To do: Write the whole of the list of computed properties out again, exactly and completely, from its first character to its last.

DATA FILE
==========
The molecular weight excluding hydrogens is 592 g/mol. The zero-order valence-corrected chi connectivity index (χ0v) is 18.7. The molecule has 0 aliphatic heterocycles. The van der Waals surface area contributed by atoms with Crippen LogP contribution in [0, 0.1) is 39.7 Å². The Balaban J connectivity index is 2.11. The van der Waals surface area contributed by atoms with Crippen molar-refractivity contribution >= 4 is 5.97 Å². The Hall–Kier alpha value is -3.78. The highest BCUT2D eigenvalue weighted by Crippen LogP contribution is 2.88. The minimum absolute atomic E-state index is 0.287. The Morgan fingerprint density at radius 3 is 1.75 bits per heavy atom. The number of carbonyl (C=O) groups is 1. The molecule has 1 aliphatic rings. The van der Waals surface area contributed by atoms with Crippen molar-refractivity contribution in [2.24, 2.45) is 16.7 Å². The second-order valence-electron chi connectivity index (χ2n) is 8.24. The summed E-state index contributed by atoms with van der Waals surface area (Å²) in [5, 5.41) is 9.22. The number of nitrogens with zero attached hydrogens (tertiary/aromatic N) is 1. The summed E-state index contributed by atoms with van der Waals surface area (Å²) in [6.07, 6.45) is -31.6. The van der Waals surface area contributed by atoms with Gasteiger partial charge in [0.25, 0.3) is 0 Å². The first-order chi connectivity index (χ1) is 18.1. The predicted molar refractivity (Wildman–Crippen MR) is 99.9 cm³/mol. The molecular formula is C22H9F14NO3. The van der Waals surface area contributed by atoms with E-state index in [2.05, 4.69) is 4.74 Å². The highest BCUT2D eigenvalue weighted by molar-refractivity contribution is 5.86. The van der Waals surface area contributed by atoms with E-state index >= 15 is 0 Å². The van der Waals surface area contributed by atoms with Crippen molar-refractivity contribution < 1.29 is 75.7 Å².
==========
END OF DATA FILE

The molecular weight excluding hydrogens is 592 g/mol. The zero-order valence-corrected chi connectivity index (χ0v) is 18.7. The molecule has 0 aliphatic heterocycles. The van der Waals surface area contributed by atoms with Crippen LogP contribution in [0, 0.1) is 39.7 Å². The Balaban J connectivity index is 2.11. The van der Waals surface area contributed by atoms with Crippen molar-refractivity contribution >= 4 is 5.97 Å². The Hall–Kier alpha value is -3.78. The highest BCUT2D eigenvalue weighted by Crippen LogP contribution is 2.88. The minimum absolute atomic E-state index is 0.287. The Morgan fingerprint density at radius 3 is 1.75 bits per heavy atom. The number of carbonyl (C=O) groups is 1. The molecule has 1 aliphatic rings. The van der Waals surface area contributed by atoms with Crippen molar-refractivity contribution in [2.24, 2.45) is 16.7 Å². The second-order valence-electron chi connectivity index (χ2n) is 8.24. The summed E-state index contributed by atoms with van der Waals surface area (Å²) in [5, 5.41) is 9.22. The number of nitrogens with zero attached hydrogens (tertiary/aromatic N) is 1. The summed E-state index contributed by atoms with van der Waals surface area (Å²) in [6.07, 6.45) is -31.6. The van der Waals surface area contributed by atoms with Gasteiger partial charge in [0.25, 0.3) is 0 Å². The first-order chi connectivity index (χ1) is 18.1. The predicted molar refractivity (Wildman–Crippen MR) is 99.9 cm³/mol. The molecular formula is C22H9F14NO3. The van der Waals surface area contributed by atoms with E-state index in [2.05, 4.69) is 4.74 Å². The highest BCUT2D eigenvalue weighted by molar-refractivity contribution is 5.86. The van der Waals surface area contributed by atoms with E-state index >= 15 is 0 Å². The van der Waals surface area contributed by atoms with Crippen molar-refractivity contribution < 1.29 is 75.7 Å².